Risk of Hypertension Following Hypertensive Disorders of Pregnancy

Caitlin Register, Mercer University College of Pharmacy

Per the United States Preventive Services Task Force (USPSTF), preeclampsia affects approximately four percent of pregnancies in the United States, and is the second leading cause of maternal mortality worldwide. This condition may lead to stroke, eclampsia, and organ failure. The USPSTF recommends that blood pressure measurements be obtained during each prenatal care visit throughout pregnancy for screening purposes. [1] The American College of Obstetricians and Gynecologists suggests administration of daily low dose aspirin beginning in the late first trimester of pregnancy as a preventative measure for women at risk for preeclampsia. These include women with a history of early-onset preeclampsia with preterm delivery less than 34 weeks gestation and women with a history of preeclampsia in more than one prior pregnancy. For women diagnosed with gestational hypertension, preeclampsia, or superimposed preeclampsia, blood pressure monitoring is recommended at least 72 hours postpartum and again seven to ten days after delivery. [2] According to the American Heart Association, history of preeclampsia or pregnancy-induced hypertension may put women at risk for cardiovascular disease. [3]

Risk of post-pregnancy hypertension in women with a history of hypertensive disorders of pregnancy: nationwide cohort study
Design Cohort; N= 1,025,118
Objective To determine how soon after delivery the risk of post-pregnancy hypertension increases in women with hypertensive disorders of pregnancy and how the risk evolves over time
Study Groups Normotensive (n= 984,865); gestational hypertension (n= 8,693); moderate preeclampsia (n= 24,057); severe preeclampsia (n= 7,503)
Methods Included were women who had at least one pregnancy that lasted 20 or more weeks and ended in live birth or stillbirth between 1978 and 2012, and who were living in Denmark at some point during the follow-up period, 1995-2012. Excluded were women with any cardiac or circulatory system disorder registered in the national patient register before their  first delivery or before 1995, whichever came later, and women with known or potential pregestational hypertension.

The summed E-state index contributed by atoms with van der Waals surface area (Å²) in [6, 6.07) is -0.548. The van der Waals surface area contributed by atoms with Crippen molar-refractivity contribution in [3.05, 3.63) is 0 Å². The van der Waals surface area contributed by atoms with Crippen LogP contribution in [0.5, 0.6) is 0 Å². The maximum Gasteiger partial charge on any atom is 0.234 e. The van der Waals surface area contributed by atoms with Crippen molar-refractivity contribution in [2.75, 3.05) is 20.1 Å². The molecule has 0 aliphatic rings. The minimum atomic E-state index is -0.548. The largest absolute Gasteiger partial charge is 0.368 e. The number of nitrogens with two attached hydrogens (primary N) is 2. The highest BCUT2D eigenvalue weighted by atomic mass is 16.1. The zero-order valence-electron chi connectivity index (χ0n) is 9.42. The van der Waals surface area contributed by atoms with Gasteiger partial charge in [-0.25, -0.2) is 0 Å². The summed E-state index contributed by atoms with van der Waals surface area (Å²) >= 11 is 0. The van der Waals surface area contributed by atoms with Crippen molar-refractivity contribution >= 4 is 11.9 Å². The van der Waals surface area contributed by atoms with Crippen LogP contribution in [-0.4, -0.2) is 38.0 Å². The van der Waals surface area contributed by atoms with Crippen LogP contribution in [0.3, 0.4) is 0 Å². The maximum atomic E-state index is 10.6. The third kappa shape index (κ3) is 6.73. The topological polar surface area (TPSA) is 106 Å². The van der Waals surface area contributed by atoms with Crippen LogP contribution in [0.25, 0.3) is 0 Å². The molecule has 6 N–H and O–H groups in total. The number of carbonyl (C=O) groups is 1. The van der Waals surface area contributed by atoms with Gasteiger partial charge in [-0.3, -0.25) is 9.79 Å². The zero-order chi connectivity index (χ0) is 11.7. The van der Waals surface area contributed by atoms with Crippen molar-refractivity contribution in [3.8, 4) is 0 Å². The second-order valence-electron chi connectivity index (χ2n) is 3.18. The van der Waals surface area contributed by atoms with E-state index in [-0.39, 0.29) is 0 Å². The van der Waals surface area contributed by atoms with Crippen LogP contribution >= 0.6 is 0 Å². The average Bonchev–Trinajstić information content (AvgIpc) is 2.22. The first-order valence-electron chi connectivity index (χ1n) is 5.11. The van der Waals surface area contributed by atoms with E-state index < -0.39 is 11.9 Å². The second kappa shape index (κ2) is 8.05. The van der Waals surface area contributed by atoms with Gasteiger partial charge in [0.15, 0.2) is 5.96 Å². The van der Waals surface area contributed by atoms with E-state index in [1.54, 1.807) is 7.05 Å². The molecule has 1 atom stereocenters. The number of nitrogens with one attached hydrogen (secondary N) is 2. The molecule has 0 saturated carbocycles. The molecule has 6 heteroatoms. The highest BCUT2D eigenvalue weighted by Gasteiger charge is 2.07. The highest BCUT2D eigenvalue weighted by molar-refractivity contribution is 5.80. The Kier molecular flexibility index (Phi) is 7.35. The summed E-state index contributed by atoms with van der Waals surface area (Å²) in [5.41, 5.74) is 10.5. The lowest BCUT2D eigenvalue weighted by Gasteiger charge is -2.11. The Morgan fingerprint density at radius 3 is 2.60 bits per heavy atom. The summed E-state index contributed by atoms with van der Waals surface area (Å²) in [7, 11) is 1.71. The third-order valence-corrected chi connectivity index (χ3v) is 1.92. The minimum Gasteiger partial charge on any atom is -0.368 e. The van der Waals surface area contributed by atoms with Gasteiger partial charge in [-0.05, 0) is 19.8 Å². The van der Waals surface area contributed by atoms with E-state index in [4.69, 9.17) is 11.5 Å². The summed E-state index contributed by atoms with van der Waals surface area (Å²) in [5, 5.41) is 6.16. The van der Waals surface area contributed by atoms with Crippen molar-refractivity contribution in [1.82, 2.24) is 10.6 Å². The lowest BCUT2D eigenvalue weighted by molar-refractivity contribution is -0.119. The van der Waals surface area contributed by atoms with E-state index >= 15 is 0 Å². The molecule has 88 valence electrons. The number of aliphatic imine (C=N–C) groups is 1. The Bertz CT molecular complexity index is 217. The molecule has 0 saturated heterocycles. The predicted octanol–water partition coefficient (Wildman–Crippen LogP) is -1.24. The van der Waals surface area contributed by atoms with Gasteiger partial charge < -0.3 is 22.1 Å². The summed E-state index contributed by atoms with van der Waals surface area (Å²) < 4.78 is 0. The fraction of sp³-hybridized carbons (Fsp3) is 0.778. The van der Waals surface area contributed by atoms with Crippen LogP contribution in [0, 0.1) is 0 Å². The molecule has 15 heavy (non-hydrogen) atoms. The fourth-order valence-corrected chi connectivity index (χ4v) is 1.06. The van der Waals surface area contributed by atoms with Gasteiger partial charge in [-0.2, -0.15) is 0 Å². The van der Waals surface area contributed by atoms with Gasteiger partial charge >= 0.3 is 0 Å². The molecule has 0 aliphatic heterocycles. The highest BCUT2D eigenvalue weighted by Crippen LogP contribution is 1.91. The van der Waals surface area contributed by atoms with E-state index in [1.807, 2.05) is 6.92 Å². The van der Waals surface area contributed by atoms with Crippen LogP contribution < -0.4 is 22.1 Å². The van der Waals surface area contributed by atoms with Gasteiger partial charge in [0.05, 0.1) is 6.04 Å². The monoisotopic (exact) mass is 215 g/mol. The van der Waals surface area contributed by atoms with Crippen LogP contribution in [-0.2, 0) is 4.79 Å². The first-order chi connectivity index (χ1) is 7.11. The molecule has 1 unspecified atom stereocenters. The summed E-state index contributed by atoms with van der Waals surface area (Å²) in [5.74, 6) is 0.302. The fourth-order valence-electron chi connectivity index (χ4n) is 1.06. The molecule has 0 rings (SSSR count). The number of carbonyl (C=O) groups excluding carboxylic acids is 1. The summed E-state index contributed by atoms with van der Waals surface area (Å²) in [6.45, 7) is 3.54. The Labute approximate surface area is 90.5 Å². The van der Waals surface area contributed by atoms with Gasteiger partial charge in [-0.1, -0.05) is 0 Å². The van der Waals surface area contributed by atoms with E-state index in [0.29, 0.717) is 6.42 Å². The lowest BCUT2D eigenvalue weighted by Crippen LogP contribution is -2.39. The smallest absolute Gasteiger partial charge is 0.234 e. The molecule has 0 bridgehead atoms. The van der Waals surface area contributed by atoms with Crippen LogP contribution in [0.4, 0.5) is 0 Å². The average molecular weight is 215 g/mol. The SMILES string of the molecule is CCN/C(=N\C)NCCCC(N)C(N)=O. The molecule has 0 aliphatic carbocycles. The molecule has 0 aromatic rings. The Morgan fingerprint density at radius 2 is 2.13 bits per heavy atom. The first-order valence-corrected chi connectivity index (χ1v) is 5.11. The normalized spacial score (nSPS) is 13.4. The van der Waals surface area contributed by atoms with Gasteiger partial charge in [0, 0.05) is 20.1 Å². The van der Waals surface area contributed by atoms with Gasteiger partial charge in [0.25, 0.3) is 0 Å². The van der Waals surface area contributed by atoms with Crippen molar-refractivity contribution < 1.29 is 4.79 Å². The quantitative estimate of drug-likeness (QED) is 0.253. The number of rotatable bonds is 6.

Gestational hypertension was defined as hypertension without proteinuria, and moderate preeclampsia as mild or moderate hypertension with proteinuria. Severe preeclampsia fulfilled criteria for moderate preeclampsia, with the addition of severe hypertension, severe proteinuria, signs of organ failure, or generalized seizures.

Duration 1978-2012
Primary Outcome Measure New onset post-pregnancy hypertension, and hazard ratios estimated using Cox regression
Baseline Characteristics
Normotensive Gestational hypertension Moderate pre-eclampsia Severe pre-eclampsia
Age, years, n (%)
  <20 14,138 (1.4) 56 (0.6) 314 (1.3) 134 (1.8)
  20-24 108,333 (11.0) 810 (9.3) 3,006 (12.5) 1,051 (14.0)
  25-29 279,569 (28.4) 2,554 (29.4) 7,590 (31.6) 2,567 (34.2)
  30-34 258,279 (26.2) 2,277 (26.2) 6,089 (25.3) 2,131 (28.4)
  35-39 166,099 (16.9) 1,485 (17.1) 3,555 (14.8) 1,016 (13.5)
  40-44 102,678 (10.4) 888 (10.2) 2,155 (9.0) 427 (5.7)
  45-49 44,445 (4.5) 467 (5.4) 1,003 (4.2) 141 (1.9)
  ≥50 11,324 (1.2) 156 (1.8) 345 (1.4) 36 (0.5)
Parity, n (%)
  1 698,753 (70.9) 7,087 (81.5) 19,955 (82.9) 6,700 (89.3)
  2 220,210 (22.4) 1,248 (14.4) 3,281 (13.6) 634 (8.4)
  ≥3 65,902 (6.7) 358 (4.1) 821 (3.4) 169 (2.3)